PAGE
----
What might you ask of your political candidate when it comes to psychological services?
Does your party platform contain anything related to the psychological health of Manitobans?
Do you support parity between resources made available for treatment of psychological and physical health problems?
Do you support the specific inclusion of initiatives related to psychological health and addictions for 2014 when the federal-provincial health accord comes up for renewal?
What will your party do to improve access to psychological services in Manitoba and in this riding, particularly for middle and low income Manitobans?
Psychological well-being, problems and disorders concern all Manitobans
Psychological services are proven effective in helping Manitobans to maintain psychological health and to deal with psychological and health-related problems and disorders (e.g., chronic pain, sleep disorders, cardiac care).
Manitoba’s public and private health care insurance plans don’t do enough to ensure Manitobans have adequate and equal access to psychological services.
People in lower and middle income brackets face particularly significant barriers when it comes to the cost of psychological services in this province.
Manitoba’s government, employers and private insurers must do more to ensure all Manitobans – regardless of income – can access the psychological care they need.
The Government of Manitoba quickly develop and implement a formula to fund mental health on an equal footing with physical health funding based on factors such as incidence, prevalence and burden of disease.
The Government of Manitoba develop a pilot project in several hospitals across Manitoba to provide psychological emergency assessment and brief intervention services in emergency rooms to patients with undiagnosed medical conditions (UMC). Patients with UMCs present with physical symptoms that, after extensive and expensive diagnostic investigations, are found to not have a physical illness. They often suffer from a psychological problem or disorder that manifests itself with physical symptoms. An example is chest pains that could be indicative of a heart attack but are in reality an anxiety disorder. The goal is to provide more appropriate services for these patients and to reduce the load on emergency services in hospitals. Psychologists have the legal authority to diagnose and the extensive training and skills to quickly assess the patients’ needs, reduce their anxiety and to suggest alternate and more appropriate services.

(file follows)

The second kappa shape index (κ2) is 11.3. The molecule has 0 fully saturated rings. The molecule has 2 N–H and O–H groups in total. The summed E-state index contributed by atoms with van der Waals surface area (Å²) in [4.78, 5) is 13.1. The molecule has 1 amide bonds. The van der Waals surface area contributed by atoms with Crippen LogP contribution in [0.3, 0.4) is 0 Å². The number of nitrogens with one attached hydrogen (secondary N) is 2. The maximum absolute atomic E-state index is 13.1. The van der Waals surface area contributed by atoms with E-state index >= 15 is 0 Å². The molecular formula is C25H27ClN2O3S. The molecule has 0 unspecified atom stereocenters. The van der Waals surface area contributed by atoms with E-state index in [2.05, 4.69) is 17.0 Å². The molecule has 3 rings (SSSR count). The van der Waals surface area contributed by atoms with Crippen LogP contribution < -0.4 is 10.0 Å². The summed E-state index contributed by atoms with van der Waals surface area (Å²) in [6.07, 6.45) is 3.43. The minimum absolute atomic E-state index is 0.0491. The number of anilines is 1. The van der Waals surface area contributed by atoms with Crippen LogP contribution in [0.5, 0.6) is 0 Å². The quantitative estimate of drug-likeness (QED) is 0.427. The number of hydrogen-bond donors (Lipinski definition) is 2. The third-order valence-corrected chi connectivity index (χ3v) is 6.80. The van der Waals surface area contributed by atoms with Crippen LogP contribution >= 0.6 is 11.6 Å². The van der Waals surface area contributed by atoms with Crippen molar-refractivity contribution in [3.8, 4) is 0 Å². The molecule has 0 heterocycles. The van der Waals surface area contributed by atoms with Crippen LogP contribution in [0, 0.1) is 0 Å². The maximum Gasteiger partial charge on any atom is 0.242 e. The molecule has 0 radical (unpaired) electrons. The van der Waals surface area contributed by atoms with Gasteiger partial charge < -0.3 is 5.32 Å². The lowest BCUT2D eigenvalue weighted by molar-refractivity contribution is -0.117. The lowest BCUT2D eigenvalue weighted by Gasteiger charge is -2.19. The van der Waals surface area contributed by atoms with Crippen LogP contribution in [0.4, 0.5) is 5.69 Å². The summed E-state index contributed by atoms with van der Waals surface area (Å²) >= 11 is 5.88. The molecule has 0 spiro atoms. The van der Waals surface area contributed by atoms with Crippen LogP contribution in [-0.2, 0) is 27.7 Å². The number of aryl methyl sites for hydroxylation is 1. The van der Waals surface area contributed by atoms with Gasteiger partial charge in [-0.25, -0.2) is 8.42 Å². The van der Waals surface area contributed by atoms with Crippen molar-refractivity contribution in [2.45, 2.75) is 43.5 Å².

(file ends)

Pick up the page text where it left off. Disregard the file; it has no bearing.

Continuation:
The Manitoba Government work with MPS to develop a framework for providing psychological services with and through Primary Care Teams, Community Mental Health Centres, Shared Care Centres, schools, and correctional facilities.
All political parties in Manitoba adopt a motion similar to the motion of the New Democratic Party of Manitoba (April, 2010). The policy can be found in the following section.